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10 Most Important Facts of Guernica

This painting was created in 1937 by Pablo Picasso. Here I will tell you 10 important facts about this painting.

1. Guernica is Picasso’s most important political painting. It has remained relevant as a work of art and as a symbol of protest, and it kept the memory of the Basque town’s nightmare alive. When the artist was living in Nazi-occupied Paris during World War II then one German officer asked him, upon seeing a photo of Guernica in his apartment, “Did you do that?” Picasso responded, “No, you did.”

2. It was a commissioned painting. Picasso was made aware of what had gone on in his country of origin after the bombing of Guernica. That time Picasso was working on a mural for the Paris Exhibition to be held in 1937, which was commissioned by the Spanish Republican government.

3. Picasso learned about the bombing in Guernica by reading an article published in the newspaper, the suggestion of torn newsprint appears in the painting.

4. His patriotism and sense of justice exceeded physical location. He had not been to Spain( birthplace of the artist) for several years when the Nazis bombed the Spanish town of Guernica in 1937. That time he was living in Paris and never returned to his birthplace to live. Yet the attack, which killed mainly women and children, shook the artist to the core.

5. In 1974, Tony Shafrazi(an antiwar activist and artist ) would deface the mural with red spray paint as a protest statement. That time it was on display at New York’s Metropolitan Museum of Art. Curators immediately cleaned the painting, and Tony Shafrazi had to go to jail, charged with criminal mischief.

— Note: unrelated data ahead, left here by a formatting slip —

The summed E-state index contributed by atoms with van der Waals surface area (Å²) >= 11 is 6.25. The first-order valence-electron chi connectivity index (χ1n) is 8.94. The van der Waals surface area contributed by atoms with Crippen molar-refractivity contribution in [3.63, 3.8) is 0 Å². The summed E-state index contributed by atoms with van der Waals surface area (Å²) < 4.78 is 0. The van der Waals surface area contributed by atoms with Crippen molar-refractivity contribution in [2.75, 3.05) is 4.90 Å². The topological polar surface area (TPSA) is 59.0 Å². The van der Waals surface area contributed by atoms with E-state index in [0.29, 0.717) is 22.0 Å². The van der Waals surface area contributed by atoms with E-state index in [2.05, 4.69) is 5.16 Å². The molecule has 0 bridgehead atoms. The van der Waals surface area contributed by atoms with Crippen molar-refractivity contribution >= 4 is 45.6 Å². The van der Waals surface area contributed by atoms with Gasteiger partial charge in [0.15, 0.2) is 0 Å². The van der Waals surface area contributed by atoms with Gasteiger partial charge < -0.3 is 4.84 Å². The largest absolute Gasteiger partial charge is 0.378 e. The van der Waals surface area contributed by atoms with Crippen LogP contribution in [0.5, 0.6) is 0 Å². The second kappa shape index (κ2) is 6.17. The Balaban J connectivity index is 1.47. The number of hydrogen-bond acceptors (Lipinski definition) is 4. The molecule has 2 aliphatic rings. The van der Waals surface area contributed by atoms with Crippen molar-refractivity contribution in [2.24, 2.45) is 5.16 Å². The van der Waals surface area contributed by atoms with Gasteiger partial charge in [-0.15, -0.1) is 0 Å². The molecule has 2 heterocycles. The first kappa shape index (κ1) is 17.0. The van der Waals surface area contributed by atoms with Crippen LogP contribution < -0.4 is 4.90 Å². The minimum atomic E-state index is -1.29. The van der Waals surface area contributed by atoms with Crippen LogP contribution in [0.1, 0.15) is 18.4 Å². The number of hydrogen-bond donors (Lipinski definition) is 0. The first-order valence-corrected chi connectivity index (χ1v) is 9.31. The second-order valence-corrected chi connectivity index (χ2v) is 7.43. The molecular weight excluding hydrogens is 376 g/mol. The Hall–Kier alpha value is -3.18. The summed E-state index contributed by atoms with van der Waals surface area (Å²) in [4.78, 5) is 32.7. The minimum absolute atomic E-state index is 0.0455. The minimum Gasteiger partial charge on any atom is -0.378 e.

7. When He was creating “Guernica,” he allowed a photographer to chronicle its progress. According to some historians, the resulting black and white photos inspired the artist to revise the artist’s earlier colored versions of the artwork to a starker, more impactful palette.

8. The Artist used a lack of color to express the starkness of the aftermath of the bombing and also specially ordered house paint that had a minimum amount of gloss. The non-glossy finish, in addition to the shades of grey, white, and blue-black, set an outspoken yet unadorned tone for the artwork.

9. The mural holds some hidden images. A skull is one of them, which is superimposed over the horse’s body. Another hidden image is a bull formed from the horse’s bent leg.

10. Minotaur and the Harlequin were the artist’s signature images which figure in Guernica. The Minotaur symbolizes irrational power and dominates the left side of the work. The harlequin was a partially hidden component that was just off-center to the left, cries a diamond-shaped tear. The harlequin traditionally symbolizes duality in this painting.


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